Pegitboard News

How San Francisco restaurant prices have changed in recent years

How San Francisco restaurant prices have changed in recent years

You aren't imagining it — everything in San Francisco is getting more expensive, not just the median home price. 


The cost of living continues to rise in the city, and the surge is visible even when one sits down to dinner at a local restaurant.


Take San Francisco's infamous $4 toast, which set off a media firestorm and outraged the nation in 2013. "You can make it at home!" they said. "It's just bread!"


Today, the average fancy toast in the city costs far more than $4. (SFGATE crunched the figures in December). That's indicative of an overall trend in living — as the years tick up, so do menu prices.


SFGATE dug through Yelp to find 5- to 10-year-old menus from classic San Francisco restaurants (we used this list) to see how the prices have fluctuated over time. All of the restaurants we profiled have upped their prices over the last few years, with the biggest increases applied to entrees (side dishes and beverages remained relatively stable in price).

Higher prices make sense for multiple reasons. For one, there's inflation. Since 2012, prices have increased by 8 percent across the country ($1 in 2012 is the equivalent of $1.08 in 2018). There are also fluctuations in the market; when supply is low and demand high, the cost will often reflect that.

Restaurants must also consider competitors' pricing. If Restaurant A sells a similar product as Restaurant B, and Restaurant B ups its dollar signs, Restaurant A would be wise to do the same. Running a restaurant is a business, after all.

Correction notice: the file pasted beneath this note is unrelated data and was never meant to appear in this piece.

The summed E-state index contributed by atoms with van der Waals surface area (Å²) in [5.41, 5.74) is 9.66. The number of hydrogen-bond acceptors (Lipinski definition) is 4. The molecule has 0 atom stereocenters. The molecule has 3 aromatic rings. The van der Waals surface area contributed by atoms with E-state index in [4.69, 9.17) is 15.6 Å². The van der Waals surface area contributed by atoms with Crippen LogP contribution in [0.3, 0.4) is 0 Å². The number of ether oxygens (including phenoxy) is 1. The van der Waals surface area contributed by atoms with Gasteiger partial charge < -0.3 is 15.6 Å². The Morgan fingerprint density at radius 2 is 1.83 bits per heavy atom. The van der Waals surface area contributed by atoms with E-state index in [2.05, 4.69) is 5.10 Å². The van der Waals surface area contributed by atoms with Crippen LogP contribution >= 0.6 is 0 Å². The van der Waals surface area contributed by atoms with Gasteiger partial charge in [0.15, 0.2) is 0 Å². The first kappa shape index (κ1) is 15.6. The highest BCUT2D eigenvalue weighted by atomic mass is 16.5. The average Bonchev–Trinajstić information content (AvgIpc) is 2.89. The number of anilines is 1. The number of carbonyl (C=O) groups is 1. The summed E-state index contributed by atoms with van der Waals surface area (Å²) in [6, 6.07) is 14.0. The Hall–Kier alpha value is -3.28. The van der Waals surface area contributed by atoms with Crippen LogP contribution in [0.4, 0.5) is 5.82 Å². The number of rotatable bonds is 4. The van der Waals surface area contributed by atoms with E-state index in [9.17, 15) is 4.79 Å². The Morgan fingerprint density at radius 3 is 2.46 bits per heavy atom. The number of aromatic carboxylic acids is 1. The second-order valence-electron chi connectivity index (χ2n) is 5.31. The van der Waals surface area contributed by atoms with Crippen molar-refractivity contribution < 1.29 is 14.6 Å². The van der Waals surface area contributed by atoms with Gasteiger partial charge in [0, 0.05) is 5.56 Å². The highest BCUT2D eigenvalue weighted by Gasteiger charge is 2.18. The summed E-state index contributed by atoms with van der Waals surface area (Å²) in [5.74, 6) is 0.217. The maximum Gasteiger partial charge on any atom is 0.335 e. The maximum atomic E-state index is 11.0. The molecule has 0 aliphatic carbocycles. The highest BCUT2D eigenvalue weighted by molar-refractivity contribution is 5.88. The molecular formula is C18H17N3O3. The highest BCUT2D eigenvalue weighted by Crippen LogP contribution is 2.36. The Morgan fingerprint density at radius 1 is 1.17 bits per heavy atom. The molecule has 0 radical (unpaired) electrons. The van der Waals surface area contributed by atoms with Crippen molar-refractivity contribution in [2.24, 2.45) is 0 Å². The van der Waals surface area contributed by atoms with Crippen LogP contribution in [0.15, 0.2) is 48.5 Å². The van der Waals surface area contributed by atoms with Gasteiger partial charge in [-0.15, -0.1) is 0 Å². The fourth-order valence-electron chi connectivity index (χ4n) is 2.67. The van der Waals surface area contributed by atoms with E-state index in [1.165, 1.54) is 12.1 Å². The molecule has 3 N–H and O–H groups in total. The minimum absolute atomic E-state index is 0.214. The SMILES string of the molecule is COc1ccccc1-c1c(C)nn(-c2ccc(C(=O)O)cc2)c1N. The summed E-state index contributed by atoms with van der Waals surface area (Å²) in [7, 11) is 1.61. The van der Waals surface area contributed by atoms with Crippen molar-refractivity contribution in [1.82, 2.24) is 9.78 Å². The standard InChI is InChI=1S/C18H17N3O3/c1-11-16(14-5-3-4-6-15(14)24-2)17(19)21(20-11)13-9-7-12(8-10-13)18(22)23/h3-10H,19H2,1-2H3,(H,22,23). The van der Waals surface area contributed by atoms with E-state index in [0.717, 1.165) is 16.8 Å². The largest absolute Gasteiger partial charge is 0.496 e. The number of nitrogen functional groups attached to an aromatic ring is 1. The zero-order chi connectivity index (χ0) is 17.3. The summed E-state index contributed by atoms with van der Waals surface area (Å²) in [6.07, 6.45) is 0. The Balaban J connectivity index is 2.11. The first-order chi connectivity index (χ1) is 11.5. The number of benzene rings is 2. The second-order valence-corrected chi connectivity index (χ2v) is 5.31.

For the past 30 years, most restaurants have raised prices about 2.9 percent each year, according to a CNBC report. San Francisco is somewhat unique compared to the rest of the country.

San Francisco restaurants spend six to 10 percent of total overhead on rent, 30 to 40 percent on food and 40 to 60 percent on labor, a 2015 Esquire report found. The latter percentage is higher than in most places.

The minimum hourly wage in San Francisco is currently $14 and it will rise to $15 by July 2018. Plus, there's no tip credit, meaning workers will earn at least $12.25 per hour, plus tips. Restaurants with 20 employees or more also have a required hourly spend for healthcare.


That's a lot of added cost for labor alone. Plus, more and more diners today seek high-quality, ethically sourced food when eating out. That's going to run up the dollar signs.


All things considered, you might be surprised at just how little prices have increased in the past decade or so. In November, SFGATE's Amy Graff unearthed a menu from a 1941 Thanksgiving dinner at San Francisco's Golden Pheasant. Shrimp cocktail, steak, pheasant layer cake and a stiff drink could be had for just $1.25, in total. See more historic menus by clicking here.


Click through the above gallery for a look at old San Francisco restaurant menus, and how their prices have changed through the years. 


Michelle Robertson is an SFGATE staff writer. Email her at mrobertson@sfchronicle.com or find her on Twitter at @mrobertsonsf.